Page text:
Chillicothe Rallies to Save a Historic Church

The Bethel AME Church in Chillicothe found its own salvation, thanks to members of the Chillicothe community.

Pam Clingerman, curator of the Grand River Historical Society Museum, says the 1868 church was due to be torn down. It was the first African Methodist Episcopal church built north of the Missouri River after the Civil War, she says. She spoke to the property owner, Brent Kline of Woody’s Automotive Group. He offered to donate the church to the museum if they could move it to a new location.

Pam says the historical society paid more than $100,000 to move the structure onto a new basement near their museum. On September 18, the two-mile, two-hour move went smoothly … for the most part.

Before the move, workers discovered a beehive in one of the walls. “We had a beekeeper come and get all the bees out with the queen,” Pam says. But the hive regenerated and one of the movers was stung twice. The mover stayed on the job, and the bees moved with the building. They’re dormant now. “We will rescue them in the spring,” Pam says.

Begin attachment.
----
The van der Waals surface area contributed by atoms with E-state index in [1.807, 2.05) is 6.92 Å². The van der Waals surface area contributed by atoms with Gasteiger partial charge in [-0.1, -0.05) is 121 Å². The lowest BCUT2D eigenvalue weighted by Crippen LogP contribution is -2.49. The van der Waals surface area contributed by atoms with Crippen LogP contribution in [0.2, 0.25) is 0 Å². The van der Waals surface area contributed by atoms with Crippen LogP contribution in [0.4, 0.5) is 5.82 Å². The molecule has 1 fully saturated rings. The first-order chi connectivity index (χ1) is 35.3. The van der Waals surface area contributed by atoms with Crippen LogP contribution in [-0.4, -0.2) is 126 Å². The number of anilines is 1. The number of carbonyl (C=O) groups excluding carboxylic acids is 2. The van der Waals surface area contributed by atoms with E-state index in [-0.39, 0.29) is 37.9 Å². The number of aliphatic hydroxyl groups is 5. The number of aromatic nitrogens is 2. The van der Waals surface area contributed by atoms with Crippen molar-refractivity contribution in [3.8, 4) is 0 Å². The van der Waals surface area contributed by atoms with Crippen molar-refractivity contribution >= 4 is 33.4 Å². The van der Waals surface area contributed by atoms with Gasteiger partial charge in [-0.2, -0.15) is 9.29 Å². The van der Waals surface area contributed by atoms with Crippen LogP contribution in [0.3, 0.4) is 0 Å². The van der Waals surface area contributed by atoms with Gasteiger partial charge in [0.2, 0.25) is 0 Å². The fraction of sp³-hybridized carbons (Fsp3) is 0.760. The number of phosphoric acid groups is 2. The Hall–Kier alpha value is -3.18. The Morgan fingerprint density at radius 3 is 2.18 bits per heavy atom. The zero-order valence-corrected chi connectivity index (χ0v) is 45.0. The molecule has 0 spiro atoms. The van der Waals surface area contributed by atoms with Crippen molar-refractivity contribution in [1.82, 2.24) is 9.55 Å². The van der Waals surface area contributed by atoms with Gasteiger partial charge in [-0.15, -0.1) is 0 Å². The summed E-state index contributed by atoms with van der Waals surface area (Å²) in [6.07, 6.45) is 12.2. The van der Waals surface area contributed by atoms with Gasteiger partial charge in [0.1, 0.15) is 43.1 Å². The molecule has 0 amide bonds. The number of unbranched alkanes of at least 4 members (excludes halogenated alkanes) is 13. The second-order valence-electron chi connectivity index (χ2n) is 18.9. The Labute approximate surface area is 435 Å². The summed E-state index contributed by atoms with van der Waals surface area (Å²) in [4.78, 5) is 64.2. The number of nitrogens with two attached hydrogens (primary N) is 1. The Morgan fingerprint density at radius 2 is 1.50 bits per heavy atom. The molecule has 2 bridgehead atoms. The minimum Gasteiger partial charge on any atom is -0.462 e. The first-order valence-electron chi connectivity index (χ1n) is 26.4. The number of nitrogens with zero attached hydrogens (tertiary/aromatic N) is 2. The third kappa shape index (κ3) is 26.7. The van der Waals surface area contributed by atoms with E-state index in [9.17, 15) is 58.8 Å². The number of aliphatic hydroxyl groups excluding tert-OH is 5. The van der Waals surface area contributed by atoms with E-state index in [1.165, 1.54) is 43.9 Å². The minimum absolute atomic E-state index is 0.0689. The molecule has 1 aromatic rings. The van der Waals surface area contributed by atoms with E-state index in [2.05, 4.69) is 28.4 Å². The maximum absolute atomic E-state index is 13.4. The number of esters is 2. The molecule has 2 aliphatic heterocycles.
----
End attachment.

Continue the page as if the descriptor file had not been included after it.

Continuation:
The church yielded another surprise: a time capsule hidden in the cornerstone of a 1924 basement addition. Among its contents were two pennies and a note from the pastor that said, “To the reader who finds and opens this box, be it known this was by the divine guidance of God. Many opposed it but God was for it.”

The Grand River Historical Society Museum is now trying to raise the estimated $83,000 to repair the ceiling, restore a painted mural of Jesus, and prepare the building to house a black history museum about the congregation. To donate, visit